The researchers propose that this clever behaviour makes the complex task of counting much easier, allowing bees to display impressive cognitive abilities with minimal brainpower.
Previous studies have shown bees can count up to four or five items, can choose the smaller or the larger number from a group and even choose ‘zero’ against other numbers when trained to choose ‘less’.
This finding demonstrates that the intelligence of bees, and potentially other animals, can be mediated by very small nerve cells numbers, as long as these are wired together in the right way. The study could also have implications for artificial intelligence because efficient autonomous robots will need to rely on robust, computationally inexpensive algorithms, and could benefit from employing insect-inspired scanning behaviours.
[We always need help fighting off God’s tiniest living creatures. It will be interesting to see whether this works out someday.]
December 2018 The venom of insects such as wasps and bees is full of compounds that can kill bacteria… After performing a systematic study of the antimicrobial properties of a toxin normally found in a South American wasp, researchers at MIT have now created variants of the peptide that are potent against bacteria but nontoxic to human cells.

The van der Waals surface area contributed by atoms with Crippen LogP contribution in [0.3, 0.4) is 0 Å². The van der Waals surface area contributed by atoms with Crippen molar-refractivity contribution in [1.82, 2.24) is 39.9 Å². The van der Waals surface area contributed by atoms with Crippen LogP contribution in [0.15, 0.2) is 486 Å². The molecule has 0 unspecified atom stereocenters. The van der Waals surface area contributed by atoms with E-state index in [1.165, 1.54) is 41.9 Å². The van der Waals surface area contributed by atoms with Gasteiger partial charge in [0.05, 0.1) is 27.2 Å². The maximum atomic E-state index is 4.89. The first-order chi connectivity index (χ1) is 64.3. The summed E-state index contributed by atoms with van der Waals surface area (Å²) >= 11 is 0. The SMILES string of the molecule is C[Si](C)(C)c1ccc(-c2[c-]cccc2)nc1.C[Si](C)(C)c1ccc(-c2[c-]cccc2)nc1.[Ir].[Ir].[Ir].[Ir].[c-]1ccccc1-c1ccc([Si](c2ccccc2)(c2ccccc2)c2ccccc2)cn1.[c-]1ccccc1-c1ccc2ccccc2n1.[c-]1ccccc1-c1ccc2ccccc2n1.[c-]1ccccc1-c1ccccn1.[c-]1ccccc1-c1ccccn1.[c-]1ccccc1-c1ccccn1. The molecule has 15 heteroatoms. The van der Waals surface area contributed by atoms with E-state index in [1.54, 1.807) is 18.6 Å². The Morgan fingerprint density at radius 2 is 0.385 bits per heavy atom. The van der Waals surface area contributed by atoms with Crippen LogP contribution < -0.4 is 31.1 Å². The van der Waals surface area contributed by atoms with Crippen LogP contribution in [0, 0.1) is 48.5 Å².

The researchers have begun creating additional variants that they hope will be able to clear infections at lower doses.
Designed for Inflight Balance
[I love to think of scientists who are excited to find out new things about a single, well-studied aspect of creation. How fun to picture honeybees being carefully observed by serious people with the intelligence to grasp just how special these insects are. If only they could also appreciate how amazing their Creator is as well.]
If you’ve ever lost your balance standing on a bus that takes a sharp turn at speed or felt your car skid when you drive around a corner too fast, you’ve experienced the effects of centrifugal force.
The study by PhD student Mr Mahadeeswara Mandiyam and Professor Srinivasan at the Queensland Brain Institute, UQ, used a high-speed-multi-camera system to capture video footage of bees…
The high speed videos were analysed mathematically to study the flight behaviour of bees in the cloud. Professor Srinivasan and Mr Mandiyam hoped to better understand the complex manoeuvre of maintaining a desired flight trajectory while turning without disruption from centrifugal force. The bees’ speed, acceleration, and sharpness of turn were all computed using vector calculus to investigate how bees maintain control while turning.
They hope to use a greater understanding of bee flight behaviour to incorporate in aerial robots and ground vehicles with advanced flight control and navigational abilities. “Our main goal is to see how bees avoid collisions.
Bee flight patterns have long been of interest to Professor Srinivasan and his lab. They hope to use a greater understanding of bee flight behaviour to incorporate in aerial robots and ground vehicles with advanced flight control and navigational abilities.
“We can apply our knowledge of how bees perform coordinated turns to these situations to avoid sideslips in aerial and ground vehicles.”